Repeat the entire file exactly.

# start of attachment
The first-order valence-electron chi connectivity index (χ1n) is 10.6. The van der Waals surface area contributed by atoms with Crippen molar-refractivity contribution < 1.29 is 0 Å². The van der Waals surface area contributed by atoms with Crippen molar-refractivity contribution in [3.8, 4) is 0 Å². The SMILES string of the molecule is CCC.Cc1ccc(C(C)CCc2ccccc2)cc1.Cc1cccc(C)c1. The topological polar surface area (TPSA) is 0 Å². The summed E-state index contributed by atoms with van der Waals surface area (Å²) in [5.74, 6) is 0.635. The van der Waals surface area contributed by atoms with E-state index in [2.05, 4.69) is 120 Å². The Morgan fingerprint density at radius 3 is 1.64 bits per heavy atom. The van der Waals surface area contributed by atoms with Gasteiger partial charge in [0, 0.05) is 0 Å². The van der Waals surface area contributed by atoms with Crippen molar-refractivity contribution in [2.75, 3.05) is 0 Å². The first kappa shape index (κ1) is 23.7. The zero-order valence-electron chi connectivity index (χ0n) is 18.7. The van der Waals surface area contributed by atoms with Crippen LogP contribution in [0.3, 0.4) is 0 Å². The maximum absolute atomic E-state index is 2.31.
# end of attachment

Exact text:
The first-order valence-electron chi connectivity index (χ1n) is 10.6. The van der Waals surface area contributed by atoms with Crippen molar-refractivity contribution < 1.29 is 0 Å². The van der Waals surface area contributed by atoms with Crippen molar-refractivity contribution in [3.8, 4) is 0 Å². The SMILES string of the molecule is CCC.Cc1ccc(C(C)CCc2ccccc2)cc1.Cc1cccc(C)c1. The topological polar surface area (TPSA) is 0 Å². The summed E-state index contributed by atoms with van der Waals surface area (Å²) in [5.74, 6) is 0.635. The van der Waals surface area contributed by atoms with E-state index in [2.05, 4.69) is 120 Å². The Morgan fingerprint density at radius 3 is 1.64 bits per heavy atom. The van der Waals surface area contributed by atoms with Gasteiger partial charge in [0, 0.05) is 0 Å². The van der Waals surface area contributed by atoms with Crippen molar-refractivity contribution in [2.75, 3.05) is 0 Å². The first kappa shape index (κ1) is 23.7. The zero-order valence-electron chi connectivity index (χ0n) is 18.7. The van der Waals surface area contributed by atoms with Crippen LogP contribution in [0.3, 0.4) is 0 Å². The maximum absolute atomic E-state index is 2.31.